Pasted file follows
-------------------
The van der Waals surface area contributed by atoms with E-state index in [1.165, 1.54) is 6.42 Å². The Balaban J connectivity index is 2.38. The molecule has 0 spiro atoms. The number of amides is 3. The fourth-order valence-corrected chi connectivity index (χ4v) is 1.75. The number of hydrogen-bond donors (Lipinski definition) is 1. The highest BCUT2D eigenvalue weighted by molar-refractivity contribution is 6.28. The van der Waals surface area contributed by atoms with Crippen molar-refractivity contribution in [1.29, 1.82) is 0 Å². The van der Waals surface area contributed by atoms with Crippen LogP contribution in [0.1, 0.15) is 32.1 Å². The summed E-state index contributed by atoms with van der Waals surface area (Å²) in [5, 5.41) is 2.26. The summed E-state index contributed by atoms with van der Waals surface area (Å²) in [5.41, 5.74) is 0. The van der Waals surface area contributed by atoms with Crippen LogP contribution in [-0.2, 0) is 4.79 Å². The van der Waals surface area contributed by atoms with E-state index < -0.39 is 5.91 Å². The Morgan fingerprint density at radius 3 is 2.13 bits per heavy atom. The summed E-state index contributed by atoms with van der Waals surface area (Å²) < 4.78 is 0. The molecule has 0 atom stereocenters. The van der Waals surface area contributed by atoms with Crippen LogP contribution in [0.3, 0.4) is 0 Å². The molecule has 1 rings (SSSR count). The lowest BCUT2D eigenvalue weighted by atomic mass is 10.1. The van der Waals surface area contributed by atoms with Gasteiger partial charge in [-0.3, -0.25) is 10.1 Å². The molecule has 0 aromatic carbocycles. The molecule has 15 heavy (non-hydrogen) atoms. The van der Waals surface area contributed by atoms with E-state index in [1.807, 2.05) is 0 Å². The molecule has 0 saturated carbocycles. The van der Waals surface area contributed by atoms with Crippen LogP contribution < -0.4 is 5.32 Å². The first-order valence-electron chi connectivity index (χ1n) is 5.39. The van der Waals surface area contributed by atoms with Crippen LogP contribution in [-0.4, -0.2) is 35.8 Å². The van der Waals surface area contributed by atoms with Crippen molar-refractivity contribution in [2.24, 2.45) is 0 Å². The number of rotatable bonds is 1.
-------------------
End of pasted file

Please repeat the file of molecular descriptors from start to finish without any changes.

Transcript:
The van der Waals surface area contributed by atoms with E-state index in [1.165, 1.54) is 6.42 Å². The Balaban J connectivity index is 2.38. The molecule has 0 spiro atoms. The number of amides is 3. The fourth-order valence-corrected chi connectivity index (χ4v) is 1.75. The number of hydrogen-bond donors (Lipinski definition) is 1. The highest BCUT2D eigenvalue weighted by molar-refractivity contribution is 6.28. The van der Waals surface area contributed by atoms with Crippen molar-refractivity contribution in [1.29, 1.82) is 0 Å². The van der Waals surface area contributed by atoms with Crippen LogP contribution in [0.1, 0.15) is 32.1 Å². The summed E-state index contributed by atoms with van der Waals surface area (Å²) in [5, 5.41) is 2.26. The summed E-state index contributed by atoms with van der Waals surface area (Å²) in [5.41, 5.74) is 0. The van der Waals surface area contributed by atoms with Crippen LogP contribution in [-0.2, 0) is 4.79 Å². The van der Waals surface area contributed by atoms with E-state index < -0.39 is 5.91 Å². The Morgan fingerprint density at radius 3 is 2.13 bits per heavy atom. The summed E-state index contributed by atoms with van der Waals surface area (Å²) < 4.78 is 0. The molecule has 0 atom stereocenters. The van der Waals surface area contributed by atoms with Crippen LogP contribution in [0.3, 0.4) is 0 Å². The molecule has 1 rings (SSSR count). The lowest BCUT2D eigenvalue weighted by atomic mass is 10.1. The van der Waals surface area contributed by atoms with Gasteiger partial charge in [-0.3, -0.25) is 10.1 Å². The molecule has 0 aromatic carbocycles. The molecule has 15 heavy (non-hydrogen) atoms. The van der Waals surface area contributed by atoms with E-state index in [1.807, 2.05) is 0 Å². The molecule has 0 saturated carbocycles. The van der Waals surface area contributed by atoms with Crippen LogP contribution < -0.4 is 5.32 Å². The first-order valence-electron chi connectivity index (χ1n) is 5.39. The van der Waals surface area contributed by atoms with Crippen LogP contribution in [-0.4, -0.2) is 35.8 Å². The van der Waals surface area contributed by atoms with Crippen molar-refractivity contribution in [2.24, 2.45) is 0 Å². The number of rotatable bonds is 1.